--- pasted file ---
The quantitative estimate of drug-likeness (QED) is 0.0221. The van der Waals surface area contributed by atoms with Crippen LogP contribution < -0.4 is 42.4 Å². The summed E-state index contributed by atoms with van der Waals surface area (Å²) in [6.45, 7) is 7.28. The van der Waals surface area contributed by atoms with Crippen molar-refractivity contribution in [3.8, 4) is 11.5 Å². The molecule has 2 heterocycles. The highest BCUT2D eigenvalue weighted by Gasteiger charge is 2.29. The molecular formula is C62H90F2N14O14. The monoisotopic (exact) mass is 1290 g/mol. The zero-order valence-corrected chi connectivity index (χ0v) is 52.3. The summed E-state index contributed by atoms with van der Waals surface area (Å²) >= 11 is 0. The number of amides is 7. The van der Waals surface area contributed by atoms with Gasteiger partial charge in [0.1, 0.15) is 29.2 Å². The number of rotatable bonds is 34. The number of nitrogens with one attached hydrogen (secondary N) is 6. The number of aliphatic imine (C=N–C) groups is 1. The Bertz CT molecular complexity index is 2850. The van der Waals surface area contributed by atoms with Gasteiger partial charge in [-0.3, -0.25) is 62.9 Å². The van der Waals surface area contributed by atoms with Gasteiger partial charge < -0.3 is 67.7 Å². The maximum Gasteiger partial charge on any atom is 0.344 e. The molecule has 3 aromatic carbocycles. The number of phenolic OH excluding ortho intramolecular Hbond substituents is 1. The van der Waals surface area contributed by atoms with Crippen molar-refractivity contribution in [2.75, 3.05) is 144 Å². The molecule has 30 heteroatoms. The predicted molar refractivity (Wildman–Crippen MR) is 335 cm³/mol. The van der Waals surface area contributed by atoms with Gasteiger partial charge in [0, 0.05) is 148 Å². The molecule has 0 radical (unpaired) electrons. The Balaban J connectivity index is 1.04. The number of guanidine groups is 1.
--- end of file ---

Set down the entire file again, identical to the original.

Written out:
The quantitative estimate of drug-likeness (QED) is 0.0221. The van der Waals surface area contributed by atoms with Crippen LogP contribution < -0.4 is 42.4 Å². The summed E-state index contributed by atoms with van der Waals surface area (Å²) in [6.45, 7) is 7.28. The van der Waals surface area contributed by atoms with Crippen molar-refractivity contribution in [3.8, 4) is 11.5 Å². The molecule has 2 heterocycles. The highest BCUT2D eigenvalue weighted by Gasteiger charge is 2.29. The molecular formula is C62H90F2N14O14. The monoisotopic (exact) mass is 1290 g/mol. The zero-order valence-corrected chi connectivity index (χ0v) is 52.3. The summed E-state index contributed by atoms with van der Waals surface area (Å²) >= 11 is 0. The number of amides is 7. The van der Waals surface area contributed by atoms with Gasteiger partial charge in [0.1, 0.15) is 29.2 Å². The number of rotatable bonds is 34. The number of nitrogens with one attached hydrogen (secondary N) is 6. The number of aliphatic imine (C=N–C) groups is 1. The Bertz CT molecular complexity index is 2850. The van der Waals surface area contributed by atoms with Gasteiger partial charge in [-0.3, -0.25) is 62.9 Å². The van der Waals surface area contributed by atoms with Gasteiger partial charge < -0.3 is 67.7 Å². The maximum Gasteiger partial charge on any atom is 0.344 e. The molecule has 3 aromatic carbocycles. The number of phenolic OH excluding ortho intramolecular Hbond substituents is 1. The van der Waals surface area contributed by atoms with Crippen molar-refractivity contribution in [2.75, 3.05) is 144 Å². The molecule has 30 heteroatoms. The predicted molar refractivity (Wildman–Crippen MR) is 335 cm³/mol. The van der Waals surface area contributed by atoms with Gasteiger partial charge in [0, 0.05) is 148 Å². The molecule has 0 radical (unpaired) electrons. The Balaban J connectivity index is 1.04. The number of guanidine groups is 1.